Cycling UK member retraces poet’s 1913 ride In Pursuit Of Spring
Thomas embarked on his journey because he wanted to record the easterly advance of Spring across the country, taking photographs and notes along the way. The result of his endeavours was a popular and beautifully-written book entitled In Pursuit Of Spring, which has recently been reprinted in paperback by Little Toller Books, with the addition of several previously unseen photographs which had been archived at Cardiff University.
Jon started his own 'Pursuit Of Spring' today (Thursday 6 April), pedalling the same 200-mile route as Thomas and plans to finish in time to mark the 100th anniversary of the poet’s death on the Western Front on 9 April, 1917.
Jon, from Reading, said: “Although a long-time regular cyclist I am relatively new to cycle touring, having caught the bug last year after riding from the most westerly point of mainland Britain at Ardnamurchan in Scotland, to the most easterly, Lowestoft in Suffolk.
“I had been thinking about what trip I could do this year when a book at my mother-in-law’s caught my eye because of the cover image showing an old photo of a man with his bicycle.
“The book turned out to be In Pursuit Of Spring by Edward Thomas, who was a literary critic, essayist and poet with an interest in natural history and landscape. I have a background in ecology and archaeology so the book was instantly appealing.
“It reveals a countryside of a century ago which is almost unrecognisable, and yet the detail with which he describes it has allowed me to plot his route almost exactly," Jon said.
“I thought it would be interesting to see how the countryside, villages and roads have changed in the past century. For example, he recalls and photographs the Hogs Back between Guildford and Farnham as a quiet country road – a road that now, as a cyclist, I avoid like the plague because of the traffic!"
The journey ticks many other boxes, too. Obviously I love cycling, and Edward Thomas also talks about the multiple pubs he found in the villages he passed through. I don’t know how many exist now, but it will be fun to find out!
“I think the reason Thomas went 'In Pursuit Of Spring' was that it had been a particularly grim winter. He talks about the harbingers of Spring – the early flowers, the birds, like skylarks and rooks – all of which is of great interest as I’m a trained ecologist. I also have an interest in photography and will try to recreate as many of Thomas’s photos in the same locations as possible," Jon said.
“The journey ticks many other boxes, too. Obviously I love cycling, and Thomas also talks about the multiple pubs he found in the villages he passed through. I don’t know how many exist now, but it will be fun to find out!”
Jon, who will be 46 later this month, is married with two children and works as a Team Leader for the Environment Agency, based in Wallingford, Oxfordshire.
He is a big supporter of Cycling UK’s work, adding: “I organise a ride every June during Bike Week called the Solstice Ride, from our office in Wallingford to a pub called the Black Horse in Checkendon. The ride is open to all levels with a mix of bridleways and quiet country lanes, and hopefully helps to encourage more people into cycling, both as a leisure activity and for everyday commuting.”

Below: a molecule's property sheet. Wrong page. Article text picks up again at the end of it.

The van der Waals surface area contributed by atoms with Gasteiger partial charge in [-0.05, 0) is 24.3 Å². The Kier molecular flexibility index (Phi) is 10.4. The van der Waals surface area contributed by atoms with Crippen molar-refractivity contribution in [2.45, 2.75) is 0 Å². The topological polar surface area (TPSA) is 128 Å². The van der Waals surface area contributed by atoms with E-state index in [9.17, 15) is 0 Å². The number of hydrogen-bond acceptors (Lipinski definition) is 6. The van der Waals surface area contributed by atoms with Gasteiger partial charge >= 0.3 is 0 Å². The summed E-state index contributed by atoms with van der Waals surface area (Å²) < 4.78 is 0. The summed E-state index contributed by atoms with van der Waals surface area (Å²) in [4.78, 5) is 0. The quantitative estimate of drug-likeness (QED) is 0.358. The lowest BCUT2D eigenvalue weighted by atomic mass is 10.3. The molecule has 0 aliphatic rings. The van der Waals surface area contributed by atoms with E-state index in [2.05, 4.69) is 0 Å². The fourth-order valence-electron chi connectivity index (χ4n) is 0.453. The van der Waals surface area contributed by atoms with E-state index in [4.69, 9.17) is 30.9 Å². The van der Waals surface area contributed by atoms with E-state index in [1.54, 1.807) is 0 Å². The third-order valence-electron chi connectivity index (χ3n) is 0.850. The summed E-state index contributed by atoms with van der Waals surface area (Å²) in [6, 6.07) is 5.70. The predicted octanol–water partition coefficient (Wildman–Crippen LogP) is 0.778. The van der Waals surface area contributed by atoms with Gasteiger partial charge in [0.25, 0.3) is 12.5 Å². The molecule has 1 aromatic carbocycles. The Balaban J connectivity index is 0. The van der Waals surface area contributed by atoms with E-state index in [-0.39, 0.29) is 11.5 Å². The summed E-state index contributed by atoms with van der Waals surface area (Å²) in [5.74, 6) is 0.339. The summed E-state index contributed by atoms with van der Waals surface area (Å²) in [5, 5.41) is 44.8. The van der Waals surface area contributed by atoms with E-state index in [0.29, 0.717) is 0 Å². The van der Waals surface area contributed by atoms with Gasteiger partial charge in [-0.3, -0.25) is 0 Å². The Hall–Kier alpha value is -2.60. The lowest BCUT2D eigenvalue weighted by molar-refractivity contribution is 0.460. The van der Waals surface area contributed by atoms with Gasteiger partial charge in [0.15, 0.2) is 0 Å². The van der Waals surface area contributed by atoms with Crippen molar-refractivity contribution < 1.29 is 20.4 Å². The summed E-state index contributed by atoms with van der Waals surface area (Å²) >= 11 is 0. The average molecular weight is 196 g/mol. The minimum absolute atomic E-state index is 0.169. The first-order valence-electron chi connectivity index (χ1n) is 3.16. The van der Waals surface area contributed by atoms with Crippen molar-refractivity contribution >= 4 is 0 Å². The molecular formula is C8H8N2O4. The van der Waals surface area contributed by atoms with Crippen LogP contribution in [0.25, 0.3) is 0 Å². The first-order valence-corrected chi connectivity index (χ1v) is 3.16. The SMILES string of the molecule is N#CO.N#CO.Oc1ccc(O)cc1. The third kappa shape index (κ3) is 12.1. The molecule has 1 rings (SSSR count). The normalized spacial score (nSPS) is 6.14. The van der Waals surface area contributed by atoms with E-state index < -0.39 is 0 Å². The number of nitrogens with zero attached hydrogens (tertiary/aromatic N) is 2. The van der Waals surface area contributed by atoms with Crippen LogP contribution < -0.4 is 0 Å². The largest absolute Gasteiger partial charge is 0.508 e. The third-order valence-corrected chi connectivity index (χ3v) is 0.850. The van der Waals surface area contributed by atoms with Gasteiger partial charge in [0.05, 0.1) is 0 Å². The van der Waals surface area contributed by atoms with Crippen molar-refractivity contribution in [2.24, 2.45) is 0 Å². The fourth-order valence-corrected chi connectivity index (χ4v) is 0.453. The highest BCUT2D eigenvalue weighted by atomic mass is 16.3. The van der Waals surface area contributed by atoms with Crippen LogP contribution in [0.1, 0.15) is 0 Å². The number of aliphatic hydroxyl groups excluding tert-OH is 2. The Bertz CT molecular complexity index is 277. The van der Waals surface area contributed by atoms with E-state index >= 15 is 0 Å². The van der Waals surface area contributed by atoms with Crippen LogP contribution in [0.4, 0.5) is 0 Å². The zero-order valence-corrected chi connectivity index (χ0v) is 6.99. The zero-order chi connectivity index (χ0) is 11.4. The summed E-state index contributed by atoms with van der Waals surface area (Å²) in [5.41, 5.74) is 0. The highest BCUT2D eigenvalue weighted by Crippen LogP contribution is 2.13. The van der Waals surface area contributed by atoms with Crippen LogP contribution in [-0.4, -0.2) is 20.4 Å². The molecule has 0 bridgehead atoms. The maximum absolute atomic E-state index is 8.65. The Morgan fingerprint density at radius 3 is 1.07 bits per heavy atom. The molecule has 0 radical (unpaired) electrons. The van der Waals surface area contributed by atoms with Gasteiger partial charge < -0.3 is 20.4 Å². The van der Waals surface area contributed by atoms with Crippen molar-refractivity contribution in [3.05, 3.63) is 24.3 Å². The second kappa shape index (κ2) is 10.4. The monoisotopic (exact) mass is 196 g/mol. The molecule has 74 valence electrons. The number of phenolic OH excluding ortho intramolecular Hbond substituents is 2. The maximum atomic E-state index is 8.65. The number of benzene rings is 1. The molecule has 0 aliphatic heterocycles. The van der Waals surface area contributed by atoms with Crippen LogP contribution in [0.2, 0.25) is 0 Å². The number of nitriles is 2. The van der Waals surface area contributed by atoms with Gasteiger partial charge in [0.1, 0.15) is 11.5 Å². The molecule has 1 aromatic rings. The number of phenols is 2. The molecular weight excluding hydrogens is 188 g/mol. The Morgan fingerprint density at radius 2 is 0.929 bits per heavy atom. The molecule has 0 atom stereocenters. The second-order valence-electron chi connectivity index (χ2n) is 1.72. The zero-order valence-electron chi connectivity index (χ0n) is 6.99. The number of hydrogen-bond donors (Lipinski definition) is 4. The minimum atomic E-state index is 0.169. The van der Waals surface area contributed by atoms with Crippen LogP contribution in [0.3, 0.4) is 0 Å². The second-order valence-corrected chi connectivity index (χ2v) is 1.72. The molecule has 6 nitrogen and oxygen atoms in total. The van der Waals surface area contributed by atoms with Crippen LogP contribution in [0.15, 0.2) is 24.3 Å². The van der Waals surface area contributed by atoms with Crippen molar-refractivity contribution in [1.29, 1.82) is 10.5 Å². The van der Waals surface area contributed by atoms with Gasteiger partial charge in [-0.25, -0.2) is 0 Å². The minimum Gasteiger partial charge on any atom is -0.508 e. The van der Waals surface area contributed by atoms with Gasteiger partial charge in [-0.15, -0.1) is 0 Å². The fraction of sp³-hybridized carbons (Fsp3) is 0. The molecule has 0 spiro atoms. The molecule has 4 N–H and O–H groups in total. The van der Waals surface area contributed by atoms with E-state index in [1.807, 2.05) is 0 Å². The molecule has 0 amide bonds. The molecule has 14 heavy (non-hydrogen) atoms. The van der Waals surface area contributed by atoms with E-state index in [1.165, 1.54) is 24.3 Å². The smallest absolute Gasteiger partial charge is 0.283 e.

Jon’s 'Pursuit Of Spring' is split into three legs. He is riding from Clapham to Winchester today, followed by Winchester to Trowbridge, and finally from Wiltshire’s county town to Kilve in West Somerset. This Sunday, the centenary of Thomas’s death, Jon will cycle to some of the places the poet visited in the Quantock Hills.
Second Lieutenant Philip Edward Thomas was 39 when he was killed at the Battle of Arras on Easter Sunday, 9 April 1917, soon after he arrived in France. Thomas, whose most famous work was Adlestrop, is commemorated in Poets’ Corner at Westminster Abbey.
Jon isn’t the only cyclist paying tribute to Thomas. Also going in pursuit of 'In Pursuit Of Spring' is Cally Callomon, President of the Veteran-Cycle Club.
I organise a ride every June during Bike Week called the Solstice Ride, from our office to a local pub. It is open to all levels with a mix of bridleways and quiet country lanes, and hopefully helps to encourage more people into cycling, both as a leisure activity and for everyday commuting.
While Jon is riding a 2013 bike he built up himself on a Genesis Equilibrium 853 frame, Cally’s steed - a 1910 Royal Enfield - and his period attire would be instantly recognised by Edward Thomas himself.
Jon was put in touch with Cally after contacting publisher Little Toller Books about the newly-reprinted book, and travelled to Clapham last month to wish the vintage cycle expert well as he left Thomas’s old address in Shelgate Road with Veteran-Cycle Club colleague Geoffrey Everett-Brown, en route for Somerset.
Cally, whose Royal Enfield boasts correct-period Sturmey Archer 3-speed gears and oil lamps, is following 1910 Ordnance Survey Maps and understandably taking a fair bit longer than Jon to complete the ride.
Last year, Cally was asked to write a review of the republished In Pursuit Of Spring which, in turn, caused him to want to re-ride Thomas’s entire journey and, like Jon, record the staggering difference a century has created between the two routes.
Cally added: “I would like to end the journey by cycling on to Edward Thomas’s gravestone in Agny, France, to lay fresh spring daffodils and recite the poem ‘Killed In Action’ by the Welsh tramp poet W.H. Davies, written for Thomas who had so cultivated Davies’s own career.”
Cally owns around 100 cycles – the most modern a steel of 1970, the oldest dating from 1840. In addition to his role as President of the Veteran-Cycle Club, the largest of its kind in the world, Cally is manager of The Estate Of Nick Drake and lives in Suffolk – next door to the village of the late Edward Thomas, grandson of Thomas the poet.